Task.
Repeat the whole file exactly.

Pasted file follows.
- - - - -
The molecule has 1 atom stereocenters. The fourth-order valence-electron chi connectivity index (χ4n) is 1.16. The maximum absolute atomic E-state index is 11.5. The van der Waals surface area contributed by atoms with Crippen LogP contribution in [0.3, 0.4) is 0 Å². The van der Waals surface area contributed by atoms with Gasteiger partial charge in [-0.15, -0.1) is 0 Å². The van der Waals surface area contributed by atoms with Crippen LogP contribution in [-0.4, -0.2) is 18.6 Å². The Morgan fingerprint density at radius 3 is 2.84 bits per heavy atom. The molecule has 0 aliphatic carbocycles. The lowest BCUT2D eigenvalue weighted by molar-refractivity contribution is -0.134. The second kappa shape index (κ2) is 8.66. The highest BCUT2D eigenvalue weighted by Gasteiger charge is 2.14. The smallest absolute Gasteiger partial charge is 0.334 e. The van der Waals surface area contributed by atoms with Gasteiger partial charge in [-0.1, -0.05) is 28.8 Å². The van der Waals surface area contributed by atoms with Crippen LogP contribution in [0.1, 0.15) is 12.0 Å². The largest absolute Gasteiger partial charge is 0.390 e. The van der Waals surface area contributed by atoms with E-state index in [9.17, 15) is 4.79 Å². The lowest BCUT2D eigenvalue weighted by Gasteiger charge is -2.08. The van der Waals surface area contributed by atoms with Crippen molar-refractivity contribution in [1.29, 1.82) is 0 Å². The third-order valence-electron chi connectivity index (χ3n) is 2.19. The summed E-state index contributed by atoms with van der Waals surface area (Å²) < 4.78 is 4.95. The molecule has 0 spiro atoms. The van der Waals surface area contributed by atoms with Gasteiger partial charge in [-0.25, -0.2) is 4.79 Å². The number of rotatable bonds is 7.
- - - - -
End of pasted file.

The molecule has 1 atom stereocenters. The fourth-order valence-electron chi connectivity index (χ4n) is 1.16. The maximum absolute atomic E-state index is 11.5. The van der Waals surface area contributed by atoms with Crippen LogP contribution in [0.3, 0.4) is 0 Å². The van der Waals surface area contributed by atoms with Gasteiger partial charge in [-0.15, -0.1) is 0 Å². The van der Waals surface area contributed by atoms with Crippen LogP contribution in [-0.4, -0.2) is 18.6 Å². The Morgan fingerprint density at radius 3 is 2.84 bits per heavy atom. The molecule has 0 aliphatic carbocycles. The lowest BCUT2D eigenvalue weighted by molar-refractivity contribution is -0.134. The second kappa shape index (κ2) is 8.66. The highest BCUT2D eigenvalue weighted by Gasteiger charge is 2.14. The smallest absolute Gasteiger partial charge is 0.334 e. The van der Waals surface area contributed by atoms with Gasteiger partial charge in [-0.1, -0.05) is 28.8 Å². The van der Waals surface area contributed by atoms with Crippen LogP contribution in [0.1, 0.15) is 12.0 Å². The largest absolute Gasteiger partial charge is 0.390 e. The van der Waals surface area contributed by atoms with E-state index in [9.17, 15) is 4.79 Å². The lowest BCUT2D eigenvalue weighted by Gasteiger charge is -2.08. The van der Waals surface area contributed by atoms with Crippen molar-refractivity contribution in [1.29, 1.82) is 0 Å². The third-order valence-electron chi connectivity index (χ3n) is 2.19. The summed E-state index contributed by atoms with van der Waals surface area (Å²) < 4.78 is 4.95. The molecule has 0 spiro atoms. The van der Waals surface area contributed by atoms with Gasteiger partial charge in [-0.25, -0.2) is 4.79 Å². The number of rotatable bonds is 7.